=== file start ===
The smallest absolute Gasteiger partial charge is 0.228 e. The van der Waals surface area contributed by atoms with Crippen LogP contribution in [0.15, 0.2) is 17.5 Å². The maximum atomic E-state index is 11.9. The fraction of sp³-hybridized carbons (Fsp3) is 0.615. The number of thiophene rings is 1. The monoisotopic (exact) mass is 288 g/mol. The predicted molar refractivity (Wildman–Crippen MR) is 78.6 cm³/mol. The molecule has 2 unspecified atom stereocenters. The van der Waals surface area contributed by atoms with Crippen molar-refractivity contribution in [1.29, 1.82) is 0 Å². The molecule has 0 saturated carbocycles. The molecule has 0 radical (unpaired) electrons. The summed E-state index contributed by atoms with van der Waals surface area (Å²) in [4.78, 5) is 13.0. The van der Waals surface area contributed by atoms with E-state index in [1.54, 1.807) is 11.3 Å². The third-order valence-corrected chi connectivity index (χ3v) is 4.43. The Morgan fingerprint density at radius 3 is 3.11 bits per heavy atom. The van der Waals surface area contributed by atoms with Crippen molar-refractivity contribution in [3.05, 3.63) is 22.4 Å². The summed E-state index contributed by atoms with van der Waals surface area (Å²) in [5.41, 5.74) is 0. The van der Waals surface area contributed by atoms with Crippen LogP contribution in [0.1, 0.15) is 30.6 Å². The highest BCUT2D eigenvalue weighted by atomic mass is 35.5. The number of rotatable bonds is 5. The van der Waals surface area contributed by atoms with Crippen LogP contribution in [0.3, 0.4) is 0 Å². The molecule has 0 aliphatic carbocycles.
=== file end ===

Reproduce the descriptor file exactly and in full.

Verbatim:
The smallest absolute Gasteiger partial charge is 0.228 e. The van der Waals surface area contributed by atoms with Crippen LogP contribution in [0.15, 0.2) is 17.5 Å². The maximum atomic E-state index is 11.9. The fraction of sp³-hybridized carbons (Fsp3) is 0.615. The number of thiophene rings is 1. The monoisotopic (exact) mass is 288 g/mol. The predicted molar refractivity (Wildman–Crippen MR) is 78.6 cm³/mol. The molecule has 2 unspecified atom stereocenters. The van der Waals surface area contributed by atoms with Crippen molar-refractivity contribution in [1.29, 1.82) is 0 Å². The molecule has 0 saturated carbocycles. The molecule has 0 radical (unpaired) electrons. The summed E-state index contributed by atoms with van der Waals surface area (Å²) in [4.78, 5) is 13.0. The van der Waals surface area contributed by atoms with E-state index in [1.54, 1.807) is 11.3 Å². The third-order valence-corrected chi connectivity index (χ3v) is 4.43. The Morgan fingerprint density at radius 3 is 3.11 bits per heavy atom. The van der Waals surface area contributed by atoms with Crippen molar-refractivity contribution in [3.05, 3.63) is 22.4 Å². The summed E-state index contributed by atoms with van der Waals surface area (Å²) in [5.41, 5.74) is 0. The van der Waals surface area contributed by atoms with Crippen LogP contribution in [0.1, 0.15) is 30.6 Å². The highest BCUT2D eigenvalue weighted by atomic mass is 35.5. The number of rotatable bonds is 5. The van der Waals surface area contributed by atoms with Crippen LogP contribution in [0.3, 0.4) is 0 Å². The molecule has 0 aliphatic carbocycles.